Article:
I appreciate your reasonable, cons constructive tructive comments, and I am happy to suggest some ideas for you that may help.
I know several magicians who all use different techniques to start working in restaurants, but generally the following approach seems to be work well:
Eat out occasionally at restaurants when you can, and get to know some of the staff at the locations you are interested in. Find out what type of customers frequent the place, what kind of ambience it has, and what the pace of service is like. Make sure you are happy with these elements before proceeding.
There is no point trying to be employed somewhere that is so hectic you feel constantly under pressure (unless you like that). Also, bear in mind that your main selling point is that you will bring more business in, so if you choose somewhere that already has plenty of business you are needlessly making life difficult for yourself.
Drop in to the restaurant at a quiet time such as in the morning or afternoon and take a few tricks and perhaps a magic book with you. Whilst you are seated, practice some routines and the staff are bound to ask what you are doing, they are naturally inquisitive. Tell them you are a magician, and show them a trick when invited (they will always ask).
You may well find that one of the staff is the owner or manager anyway, but if not, ask the staff if you can show a trick to the manager. Perform a powerful effect that you know inside out, and many times the manager will ask you outright if you would like to perform in the restaurant. If they do not, dont push the issue at that time.
On the next occasion, speak to the manager again, and demonstrate a trick that you might typically use in the restaurant environment. By this time you have built up more of a rapport with them, and you can explain that you provide professional tableside magic for restaurant guests.
Be sure to focus on the benefits to the restaurant as quickly as possible. Reason with the owner as to how your service will increase their repeat business substantially. Let them know that you assist in keeping customers happy all evening, whilst they are waiting to be seated, after ordering, and whilst waiting for the bill to arrive.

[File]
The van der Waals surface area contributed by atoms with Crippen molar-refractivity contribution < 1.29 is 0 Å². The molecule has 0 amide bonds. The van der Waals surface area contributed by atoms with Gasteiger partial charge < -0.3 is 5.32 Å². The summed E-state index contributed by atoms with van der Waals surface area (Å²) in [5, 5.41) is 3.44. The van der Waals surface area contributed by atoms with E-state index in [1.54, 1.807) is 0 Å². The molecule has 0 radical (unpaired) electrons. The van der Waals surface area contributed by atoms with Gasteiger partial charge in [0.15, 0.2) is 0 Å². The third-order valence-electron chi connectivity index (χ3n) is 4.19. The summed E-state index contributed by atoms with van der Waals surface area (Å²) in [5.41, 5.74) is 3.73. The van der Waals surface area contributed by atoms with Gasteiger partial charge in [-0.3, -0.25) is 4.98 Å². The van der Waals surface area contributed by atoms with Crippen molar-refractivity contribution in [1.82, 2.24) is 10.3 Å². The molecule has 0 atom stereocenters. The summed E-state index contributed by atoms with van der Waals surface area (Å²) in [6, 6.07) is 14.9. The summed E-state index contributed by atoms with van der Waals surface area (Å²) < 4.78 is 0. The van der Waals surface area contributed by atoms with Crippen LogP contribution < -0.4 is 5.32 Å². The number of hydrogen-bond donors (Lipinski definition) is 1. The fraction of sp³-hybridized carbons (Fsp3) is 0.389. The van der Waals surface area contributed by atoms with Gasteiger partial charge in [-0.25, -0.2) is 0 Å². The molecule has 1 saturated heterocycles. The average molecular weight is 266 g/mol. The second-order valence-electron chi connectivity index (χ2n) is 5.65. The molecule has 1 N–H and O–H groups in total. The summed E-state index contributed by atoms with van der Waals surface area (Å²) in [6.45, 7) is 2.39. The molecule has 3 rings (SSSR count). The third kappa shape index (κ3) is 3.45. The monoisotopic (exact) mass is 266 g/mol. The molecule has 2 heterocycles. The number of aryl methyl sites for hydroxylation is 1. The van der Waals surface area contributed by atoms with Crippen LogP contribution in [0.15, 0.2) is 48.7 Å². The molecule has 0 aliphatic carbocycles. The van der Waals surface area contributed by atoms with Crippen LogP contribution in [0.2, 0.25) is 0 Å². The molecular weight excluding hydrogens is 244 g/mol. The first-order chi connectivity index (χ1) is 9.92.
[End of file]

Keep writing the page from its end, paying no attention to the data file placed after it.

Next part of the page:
If the owner is a sensible business person, they will agree to hire you, but if not, just move on to the next one, you can be sure that someone will want to benefit from your service.
If the owner is slightly sceptical, offer to perform one night for an hour or so, free of charge, on the condition that if proved successful you will be hired regularly.
If the owner agrees to a long-term booking, give him a choice of two days out of perhaps three specified. So, you might say you are available on Monday, Wednesday, and Saturday, and what two days would they like? Do this even if you are available every day, as it doesnt look good if you say you are available anytime! Also, your services will have greater value if you only appear several times a week. It also leaves you open to opportunities at other restaurants, or to take other bookings.
Dont expect to get a restaurant booking on your first try as not everyone will see the benefits as clearly as you do. But keep persisting and your efforts will pay off, thats guaranteed.
In the course there is a complete module on how to get and keep restaurant gigs. Also, I highly reccomend Kirk Charles book 'The complete guide to restaurant magic.